Man who spent nine years on remand without trial sues State for minimum $3M

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Jones Raymond , the 58-year-old man who was recently freed after spending the last nine years on remand for murder, has filed a $3 million lawsuit against the State, detailing the inhumane conditions he faced, including being assaulted by other prisoners and being shot with pellets by prison guards trying to quell a riot.

Raymond’s application was filed by attorney-at-law Timothy Jonas.

On July 15, 2022, Raymond was freed after High Court judge Sandil Kissoon found that his constitutional right to a free trial within a reasonable time was breached by the State.

He was accused of fatally stabbing Gary Joseph with an arrow on December 26, 2012, at Micobie. He was later charged and committed to stand trial in 2014 following a preliminary inquiry (PI) before Magistrate Allen Wilson.

He has admitted to killing a man with an arrow after his son was attacked but said he acted in self-defense.

In 2015, the Director of Public Prosecutions (DPP), Shalimar Ali-Hack received the depositions for Raymond’s case and remitted the matter back to the Magistrate to do further work; but nothing was ever done.

Raymond is seeking a declaration that his arrest and detention for a period of nine years without trial was unreasonable and violated his constitutional right to personal liberty.

He is seeking in excess of $1M compensation for the breach of his constitutional right to a fair hearing within a reasonable time.

Raymond is also seeking in excess of $1M compensation for the “inhumane and degrading” treatment he suffered while behind bars for the last nine years.

Lastly, he is seeking in excess of $1M for the breach of his constitutional right from the protection of inhumane treatment.

The claimant is contending that from December 28 2012 to July 15, 2022, he was held at the Camp Street Prison save and except from around July 2017 to March 2018 when he was kept at the Lusignan Prison.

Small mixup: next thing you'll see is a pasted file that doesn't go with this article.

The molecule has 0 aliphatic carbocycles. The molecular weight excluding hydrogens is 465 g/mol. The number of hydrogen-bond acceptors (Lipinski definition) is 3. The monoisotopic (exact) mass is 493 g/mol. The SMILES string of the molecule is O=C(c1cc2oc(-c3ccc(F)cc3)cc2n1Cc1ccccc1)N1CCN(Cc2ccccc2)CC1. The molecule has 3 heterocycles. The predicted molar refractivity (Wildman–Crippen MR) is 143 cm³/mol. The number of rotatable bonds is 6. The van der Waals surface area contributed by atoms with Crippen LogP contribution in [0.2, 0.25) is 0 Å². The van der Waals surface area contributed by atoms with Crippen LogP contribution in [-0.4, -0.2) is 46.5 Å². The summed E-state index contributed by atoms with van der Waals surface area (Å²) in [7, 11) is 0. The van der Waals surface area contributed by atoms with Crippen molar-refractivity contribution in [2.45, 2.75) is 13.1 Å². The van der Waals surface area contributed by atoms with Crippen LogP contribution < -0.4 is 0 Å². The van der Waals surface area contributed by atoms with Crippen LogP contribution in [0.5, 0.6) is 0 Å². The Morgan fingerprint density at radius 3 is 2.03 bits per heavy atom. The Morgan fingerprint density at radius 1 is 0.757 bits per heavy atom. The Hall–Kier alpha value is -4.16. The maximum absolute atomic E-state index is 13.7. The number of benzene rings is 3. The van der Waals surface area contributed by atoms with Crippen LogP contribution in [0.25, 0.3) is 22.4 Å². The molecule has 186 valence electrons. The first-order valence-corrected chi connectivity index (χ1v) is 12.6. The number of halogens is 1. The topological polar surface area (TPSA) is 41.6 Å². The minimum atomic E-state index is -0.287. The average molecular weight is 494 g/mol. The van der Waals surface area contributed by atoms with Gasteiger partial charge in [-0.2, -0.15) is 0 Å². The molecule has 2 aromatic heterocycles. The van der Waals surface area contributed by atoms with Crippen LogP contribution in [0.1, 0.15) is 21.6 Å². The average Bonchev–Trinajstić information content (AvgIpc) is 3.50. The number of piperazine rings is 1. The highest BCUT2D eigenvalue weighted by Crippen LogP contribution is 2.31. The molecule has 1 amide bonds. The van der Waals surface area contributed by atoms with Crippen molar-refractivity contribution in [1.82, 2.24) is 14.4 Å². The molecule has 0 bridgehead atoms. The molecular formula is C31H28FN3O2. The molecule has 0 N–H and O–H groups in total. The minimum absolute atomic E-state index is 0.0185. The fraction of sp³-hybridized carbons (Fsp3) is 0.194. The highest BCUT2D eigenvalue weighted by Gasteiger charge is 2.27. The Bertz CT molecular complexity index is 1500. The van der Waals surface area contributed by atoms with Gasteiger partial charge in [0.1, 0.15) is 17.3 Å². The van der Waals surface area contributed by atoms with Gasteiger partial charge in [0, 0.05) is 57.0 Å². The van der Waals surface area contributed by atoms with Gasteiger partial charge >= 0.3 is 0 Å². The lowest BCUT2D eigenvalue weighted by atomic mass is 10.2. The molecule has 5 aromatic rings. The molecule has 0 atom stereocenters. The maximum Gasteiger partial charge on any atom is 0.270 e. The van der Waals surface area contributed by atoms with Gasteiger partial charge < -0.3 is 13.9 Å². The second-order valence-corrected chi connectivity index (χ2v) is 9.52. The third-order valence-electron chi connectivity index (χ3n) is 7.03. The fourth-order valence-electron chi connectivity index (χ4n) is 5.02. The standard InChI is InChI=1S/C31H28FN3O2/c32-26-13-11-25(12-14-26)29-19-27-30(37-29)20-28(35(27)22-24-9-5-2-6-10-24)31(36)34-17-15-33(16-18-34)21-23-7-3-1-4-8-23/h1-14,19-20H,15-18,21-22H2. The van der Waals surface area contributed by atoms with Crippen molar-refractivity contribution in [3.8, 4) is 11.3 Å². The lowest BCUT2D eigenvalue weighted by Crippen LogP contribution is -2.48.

While an inmate at Camp Street Prison for more than eight years, Raymond was kept in a crowded cell measuring approximately 15 feet × 20 feet, with at least 17 other inmates.

The said cell contained two toilets, of which often only one was functional and one bathroom to be shared by the said inmates therein. The said toilet was often clogged and reeked of an unbearable stench.

In his grounds for the application, Raymond said the cell was “hot, filthy, and smelled deplorable”.

As a result of overcrowding, he said, there were insufficient cots and he often slept on the floor.

Almost every other day, there was no running water in the cells, which meant that Raymond and other inmates were often unable to bathe and take care of their hygiene.

He disclosed that in January 2013, his foot was set on fire on five different occasions by unknown inmates.

He added that his chest was also set on fire. The claimant was not protected from these atrocities by Prison Guards or otherwise.

On several occasions, Raymond said he was assaulted by other inmates while using the toilet and bathroom facilities.

The claimant said that due to the Camp Street Prison fire on July 2017, he and other inmates were immediately relocated to the Lusignan Prison, where the condition was more deplorable.

The claimant and other inmates were kept in an open pasture with no shelter, running water, and other facilities for the first seven days of his stay at Lusignan.

“During that period, it rained on about three separate occasions. The said field was muddy, swampy, flooded when it rained and inundated with snakes and frogs,” Raymond said in his court documents.

However, there was a riot at the Lusignan Prison, in which Raymond said he was shot with pellets on five occasions by Police Officers brought in to quell the said riot.

The said five pellets were never removed from the Claimant’s body and are still lodged therein.

Raymond is contending that he is traumatised as a result of the aforesaid conditions in which he was kept in prison.

 

Editors note: The headline for this story originally stated Mr Raymond was seeking $3 million from the State. However, he is seeking “in excess” of $1 million on each of his three claims. So, $3 million is the minimum he is seeking from the State. This story has been updated to reflect the accuracy of Mr Raymond’s claims.

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